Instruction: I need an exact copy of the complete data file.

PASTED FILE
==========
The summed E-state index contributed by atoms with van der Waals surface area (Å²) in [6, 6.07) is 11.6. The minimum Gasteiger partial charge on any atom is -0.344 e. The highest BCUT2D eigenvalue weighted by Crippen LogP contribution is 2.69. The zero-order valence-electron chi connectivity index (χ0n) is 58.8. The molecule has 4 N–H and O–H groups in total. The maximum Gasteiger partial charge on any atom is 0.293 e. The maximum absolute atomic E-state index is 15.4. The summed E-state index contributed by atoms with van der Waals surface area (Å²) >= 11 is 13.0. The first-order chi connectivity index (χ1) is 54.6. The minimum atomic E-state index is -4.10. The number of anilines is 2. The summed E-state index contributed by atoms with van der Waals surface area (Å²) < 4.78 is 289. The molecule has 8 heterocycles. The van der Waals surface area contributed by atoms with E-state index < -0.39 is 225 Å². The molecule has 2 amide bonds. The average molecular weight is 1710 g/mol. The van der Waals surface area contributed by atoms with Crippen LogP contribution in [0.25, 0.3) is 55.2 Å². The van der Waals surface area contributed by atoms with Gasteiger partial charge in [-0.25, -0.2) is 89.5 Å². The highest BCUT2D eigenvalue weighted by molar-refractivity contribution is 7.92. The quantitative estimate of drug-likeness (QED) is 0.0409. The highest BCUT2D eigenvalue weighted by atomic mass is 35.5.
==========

The summed E-state index contributed by atoms with van der Waals surface area (Å²) in [6, 6.07) is 11.6. The minimum Gasteiger partial charge on any atom is -0.344 e. The highest BCUT2D eigenvalue weighted by Crippen LogP contribution is 2.69. The zero-order valence-electron chi connectivity index (χ0n) is 58.8. The molecule has 4 N–H and O–H groups in total. The maximum Gasteiger partial charge on any atom is 0.293 e. The maximum absolute atomic E-state index is 15.4. The summed E-state index contributed by atoms with van der Waals surface area (Å²) >= 11 is 13.0. The first-order chi connectivity index (χ1) is 54.6. The minimum atomic E-state index is -4.10. The number of anilines is 2. The summed E-state index contributed by atoms with van der Waals surface area (Å²) < 4.78 is 289. The molecule has 8 heterocycles. The van der Waals surface area contributed by atoms with E-state index < -0.39 is 225 Å². The molecule has 2 amide bonds. The average molecular weight is 1710 g/mol. The van der Waals surface area contributed by atoms with Crippen LogP contribution in [0.25, 0.3) is 55.2 Å². The van der Waals surface area contributed by atoms with Gasteiger partial charge in [-0.25, -0.2) is 89.5 Å². The highest BCUT2D eigenvalue weighted by molar-refractivity contribution is 7.92. The quantitative estimate of drug-likeness (QED) is 0.0409. The highest BCUT2D eigenvalue weighted by atomic mass is 35.5.